- Electric blowers controlled by thermostats, to improve air and heat flow.
- Fixed or movable shades, which can reduce night-time heat losses.
- Trellis to shade the solar collector during summer months.
- Insulating covering used at night on the glazing surface.
- Tubes or water tanks as part of a solar hot water system.
- Fish tanks added heat capacity.
- Using a selective surface to increase the absorption of solar radiation by the wall.
Half-height Trombe walls
There is a misconception [ citation needed ] that must be removed from the living room and completely absorbed into the living room. In reality Trombe walls can be built to whatever height suits the needs of the homeowner, their reduced height is simply reducing the solar absorption area and increasing direct light and heat gain area. Half-height Trombe walls are a relatively simple solution that can greatly enhance the solar storage capacity of a passive solar home, while still allowing for views to the sun’s winter direction.
Half-height Trombe walls function in the same way as a full height wall. They are commonly constructed around 4-6 inches (100-150 mm) from the inner window surface, allowing a gap large enough for curtains or blinds to reduce heat loss on winter nights and heat gain on summer days.
Application in developing regions
In Ladakh , India , the Ladakh Project is designing Ladakh’s traditional Ladaki homes. This has shown Ladhakis a clean, reliable alternative to fire as a source of heat. The traditional fuel, dung , burns poorly and offers poor relief from the bitter winter temperatures. The smoldering dung produces significant amounts of smoke. Trombe walls offer relief from both the cold and the smoke. Ladakh receives about 320 days of sun annually, and the traditional building materials – stone and mud brick – provide the heat capacity needed for heat storage in Trombe wall.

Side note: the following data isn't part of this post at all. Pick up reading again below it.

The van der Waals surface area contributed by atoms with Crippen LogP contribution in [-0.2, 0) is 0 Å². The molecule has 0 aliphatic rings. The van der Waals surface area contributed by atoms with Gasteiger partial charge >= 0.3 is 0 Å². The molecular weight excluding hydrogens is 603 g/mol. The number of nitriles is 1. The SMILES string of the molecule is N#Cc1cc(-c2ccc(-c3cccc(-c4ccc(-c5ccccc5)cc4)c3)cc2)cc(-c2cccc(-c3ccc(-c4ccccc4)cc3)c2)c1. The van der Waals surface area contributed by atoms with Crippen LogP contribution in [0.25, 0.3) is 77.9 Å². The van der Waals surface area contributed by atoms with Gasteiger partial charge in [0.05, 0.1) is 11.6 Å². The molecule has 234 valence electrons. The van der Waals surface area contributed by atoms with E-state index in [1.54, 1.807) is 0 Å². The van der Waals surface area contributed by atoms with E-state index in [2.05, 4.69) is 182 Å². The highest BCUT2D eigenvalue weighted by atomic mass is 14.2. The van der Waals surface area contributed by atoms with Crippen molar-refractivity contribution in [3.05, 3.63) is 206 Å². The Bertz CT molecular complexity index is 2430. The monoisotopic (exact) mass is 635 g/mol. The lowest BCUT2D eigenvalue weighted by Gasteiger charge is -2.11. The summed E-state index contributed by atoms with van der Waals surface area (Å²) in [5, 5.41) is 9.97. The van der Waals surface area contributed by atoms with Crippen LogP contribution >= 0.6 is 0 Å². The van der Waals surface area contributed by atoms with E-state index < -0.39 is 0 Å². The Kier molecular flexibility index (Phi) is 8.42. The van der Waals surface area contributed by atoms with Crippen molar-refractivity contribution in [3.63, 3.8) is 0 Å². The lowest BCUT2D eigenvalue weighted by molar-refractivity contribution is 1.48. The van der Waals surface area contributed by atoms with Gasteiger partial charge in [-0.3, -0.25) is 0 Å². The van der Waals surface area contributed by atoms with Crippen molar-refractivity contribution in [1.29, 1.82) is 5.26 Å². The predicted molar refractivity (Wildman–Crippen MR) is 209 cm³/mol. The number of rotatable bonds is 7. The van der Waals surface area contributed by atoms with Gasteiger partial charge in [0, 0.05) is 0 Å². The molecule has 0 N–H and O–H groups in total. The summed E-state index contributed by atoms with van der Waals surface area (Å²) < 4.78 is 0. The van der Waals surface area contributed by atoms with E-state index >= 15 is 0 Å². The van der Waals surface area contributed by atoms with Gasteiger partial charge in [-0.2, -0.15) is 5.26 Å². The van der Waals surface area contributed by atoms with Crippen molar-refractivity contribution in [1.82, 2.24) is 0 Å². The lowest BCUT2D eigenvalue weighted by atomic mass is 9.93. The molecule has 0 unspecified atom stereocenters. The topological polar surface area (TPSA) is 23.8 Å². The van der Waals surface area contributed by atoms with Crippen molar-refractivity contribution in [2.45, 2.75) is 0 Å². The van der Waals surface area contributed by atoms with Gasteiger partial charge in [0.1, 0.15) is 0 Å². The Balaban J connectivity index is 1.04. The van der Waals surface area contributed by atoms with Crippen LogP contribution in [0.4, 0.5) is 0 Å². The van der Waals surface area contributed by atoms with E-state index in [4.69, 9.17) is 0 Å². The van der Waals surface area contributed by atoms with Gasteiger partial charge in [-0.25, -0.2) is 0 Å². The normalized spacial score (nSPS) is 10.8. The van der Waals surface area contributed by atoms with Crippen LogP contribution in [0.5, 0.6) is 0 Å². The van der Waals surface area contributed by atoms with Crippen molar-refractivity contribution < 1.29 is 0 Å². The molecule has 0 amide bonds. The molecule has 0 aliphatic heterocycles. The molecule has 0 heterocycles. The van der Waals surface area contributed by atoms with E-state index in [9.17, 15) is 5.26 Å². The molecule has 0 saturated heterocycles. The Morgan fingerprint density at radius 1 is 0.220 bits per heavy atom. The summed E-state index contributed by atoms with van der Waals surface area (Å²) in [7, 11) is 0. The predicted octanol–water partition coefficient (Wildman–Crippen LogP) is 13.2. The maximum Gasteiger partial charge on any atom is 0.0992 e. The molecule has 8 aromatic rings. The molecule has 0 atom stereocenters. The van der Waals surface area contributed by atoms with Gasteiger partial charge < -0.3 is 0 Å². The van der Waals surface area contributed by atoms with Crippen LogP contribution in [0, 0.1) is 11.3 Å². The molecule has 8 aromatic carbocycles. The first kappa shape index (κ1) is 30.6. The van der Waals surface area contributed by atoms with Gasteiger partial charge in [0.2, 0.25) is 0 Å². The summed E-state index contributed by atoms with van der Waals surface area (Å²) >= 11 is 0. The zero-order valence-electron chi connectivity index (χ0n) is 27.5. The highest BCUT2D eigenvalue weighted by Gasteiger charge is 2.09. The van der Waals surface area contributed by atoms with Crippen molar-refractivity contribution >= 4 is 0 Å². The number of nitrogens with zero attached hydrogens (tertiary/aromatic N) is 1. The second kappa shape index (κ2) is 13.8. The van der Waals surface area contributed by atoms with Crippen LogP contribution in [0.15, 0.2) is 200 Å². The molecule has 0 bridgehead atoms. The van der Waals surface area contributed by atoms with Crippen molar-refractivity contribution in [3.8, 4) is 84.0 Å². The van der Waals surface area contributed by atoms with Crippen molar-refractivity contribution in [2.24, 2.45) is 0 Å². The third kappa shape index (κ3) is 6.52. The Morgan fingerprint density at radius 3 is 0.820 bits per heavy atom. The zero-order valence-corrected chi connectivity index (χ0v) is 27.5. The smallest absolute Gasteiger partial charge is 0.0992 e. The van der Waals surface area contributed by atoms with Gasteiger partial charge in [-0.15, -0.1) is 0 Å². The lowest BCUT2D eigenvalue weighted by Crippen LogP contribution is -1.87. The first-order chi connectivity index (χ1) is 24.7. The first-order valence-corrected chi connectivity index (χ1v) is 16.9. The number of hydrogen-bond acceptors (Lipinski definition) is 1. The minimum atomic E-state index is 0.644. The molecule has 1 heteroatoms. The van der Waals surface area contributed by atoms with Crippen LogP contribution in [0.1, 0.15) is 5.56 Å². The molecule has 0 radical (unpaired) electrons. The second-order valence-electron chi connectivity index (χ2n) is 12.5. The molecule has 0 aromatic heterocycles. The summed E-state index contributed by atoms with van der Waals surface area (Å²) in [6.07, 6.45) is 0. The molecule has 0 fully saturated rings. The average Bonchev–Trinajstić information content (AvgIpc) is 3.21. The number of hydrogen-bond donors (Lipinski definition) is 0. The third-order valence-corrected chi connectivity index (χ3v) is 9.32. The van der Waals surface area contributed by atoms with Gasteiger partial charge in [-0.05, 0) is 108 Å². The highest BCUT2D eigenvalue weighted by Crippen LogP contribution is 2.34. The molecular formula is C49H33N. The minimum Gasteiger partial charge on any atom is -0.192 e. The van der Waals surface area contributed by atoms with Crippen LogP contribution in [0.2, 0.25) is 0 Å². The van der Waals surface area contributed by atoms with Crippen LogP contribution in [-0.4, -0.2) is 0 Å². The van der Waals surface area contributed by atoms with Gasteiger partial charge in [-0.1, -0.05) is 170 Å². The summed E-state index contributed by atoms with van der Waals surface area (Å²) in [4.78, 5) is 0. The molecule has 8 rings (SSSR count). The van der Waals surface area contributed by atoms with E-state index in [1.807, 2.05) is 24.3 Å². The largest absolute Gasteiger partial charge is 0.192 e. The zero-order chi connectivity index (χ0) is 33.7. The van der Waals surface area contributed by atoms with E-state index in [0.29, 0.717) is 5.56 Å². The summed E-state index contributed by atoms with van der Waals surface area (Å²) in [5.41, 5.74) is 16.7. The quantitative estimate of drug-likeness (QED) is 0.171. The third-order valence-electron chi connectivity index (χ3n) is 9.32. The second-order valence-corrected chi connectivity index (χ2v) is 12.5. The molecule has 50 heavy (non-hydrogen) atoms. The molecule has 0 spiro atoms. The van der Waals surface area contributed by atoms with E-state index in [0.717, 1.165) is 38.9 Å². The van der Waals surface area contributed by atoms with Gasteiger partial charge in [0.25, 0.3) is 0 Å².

The Druk White Lotus School in Ladakh uses Trombe walls  and as part of “a model of appropriate design and development”. 
- List of pioneering solar buildings
- Solar power in India
- Jump up^ Old Solar: 1881
- Jump up^ Mazria, Edward (1979). The Passive Solar Energy Book . Emmaus, PA: Rodale Press. ISBN 0-87857-237-6 .
- Jump up^ Denzer, Anthony (2013). The Solar House: Sustainable Design Pioneering . Rizzoli. ISBN 978-0847840052 .
- Jump up^ http://www.yourhome.gov.au/technical/fs45.html
- Jump up^ Infrared # Different regions in the infrared- Near-infrared exhibits low losses in SiO2glass
- Jump up^ http://nmsea.org/lib/ThermalStorageWallDesignManual.pdf
- Jump up^ Passive Solar Design Guidelines for Northern New MexicoGain (Trombe Wall) Guidelines
- Jump up^ Hales, Carolyn (1986). The Ladakh Project. Cultural Survival, 10.3 (Fall 1986) Mountain Peoples. Retrieved fromhttp://www.culturalsurvival.org/publications/cultural-survival-quarterly/hales/ladakh-project.
- Jump up^ Drukpa Trust (2008). Sustainable Design Examples page. Retrieved fromhttp://www.dwls.org/Sustainable-Design-Examples.html.
- Jump up^ Drukpa Trust (2008). Overview of Awards page. Retrieved fromhttp://www.dwls.org/Overview-Of-Awards.html.